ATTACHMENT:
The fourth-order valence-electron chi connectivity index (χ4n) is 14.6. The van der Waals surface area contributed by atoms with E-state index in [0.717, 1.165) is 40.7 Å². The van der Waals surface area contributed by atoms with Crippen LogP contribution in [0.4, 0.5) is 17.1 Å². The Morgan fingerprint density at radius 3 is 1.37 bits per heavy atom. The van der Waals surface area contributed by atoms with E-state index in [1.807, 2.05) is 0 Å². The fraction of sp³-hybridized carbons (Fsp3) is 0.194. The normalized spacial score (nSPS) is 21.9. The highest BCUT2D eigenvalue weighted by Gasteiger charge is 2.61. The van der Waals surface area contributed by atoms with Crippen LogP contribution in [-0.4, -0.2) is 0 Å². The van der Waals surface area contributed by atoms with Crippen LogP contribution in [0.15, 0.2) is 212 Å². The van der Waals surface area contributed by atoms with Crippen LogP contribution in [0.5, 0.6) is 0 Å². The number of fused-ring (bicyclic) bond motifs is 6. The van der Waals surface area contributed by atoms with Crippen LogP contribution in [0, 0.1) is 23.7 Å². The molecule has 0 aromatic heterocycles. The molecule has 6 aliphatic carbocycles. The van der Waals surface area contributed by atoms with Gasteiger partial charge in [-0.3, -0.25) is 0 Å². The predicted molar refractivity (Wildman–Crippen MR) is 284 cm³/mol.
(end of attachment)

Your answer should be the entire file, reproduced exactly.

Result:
The fourth-order valence-electron chi connectivity index (χ4n) is 14.6. The van der Waals surface area contributed by atoms with E-state index in [0.717, 1.165) is 40.7 Å². The van der Waals surface area contributed by atoms with Crippen LogP contribution in [0.4, 0.5) is 17.1 Å². The Morgan fingerprint density at radius 3 is 1.37 bits per heavy atom. The van der Waals surface area contributed by atoms with E-state index in [1.807, 2.05) is 0 Å². The fraction of sp³-hybridized carbons (Fsp3) is 0.194. The normalized spacial score (nSPS) is 21.9. The highest BCUT2D eigenvalue weighted by Gasteiger charge is 2.61. The van der Waals surface area contributed by atoms with Crippen LogP contribution in [-0.4, -0.2) is 0 Å². The van der Waals surface area contributed by atoms with Crippen LogP contribution in [0.15, 0.2) is 212 Å². The van der Waals surface area contributed by atoms with Crippen LogP contribution in [0.5, 0.6) is 0 Å². The number of fused-ring (bicyclic) bond motifs is 6. The van der Waals surface area contributed by atoms with Crippen LogP contribution in [0, 0.1) is 23.7 Å². The molecule has 0 aromatic heterocycles. The molecule has 6 aliphatic carbocycles. The van der Waals surface area contributed by atoms with Gasteiger partial charge in [-0.3, -0.25) is 0 Å². The predicted molar refractivity (Wildman–Crippen MR) is 284 cm³/mol.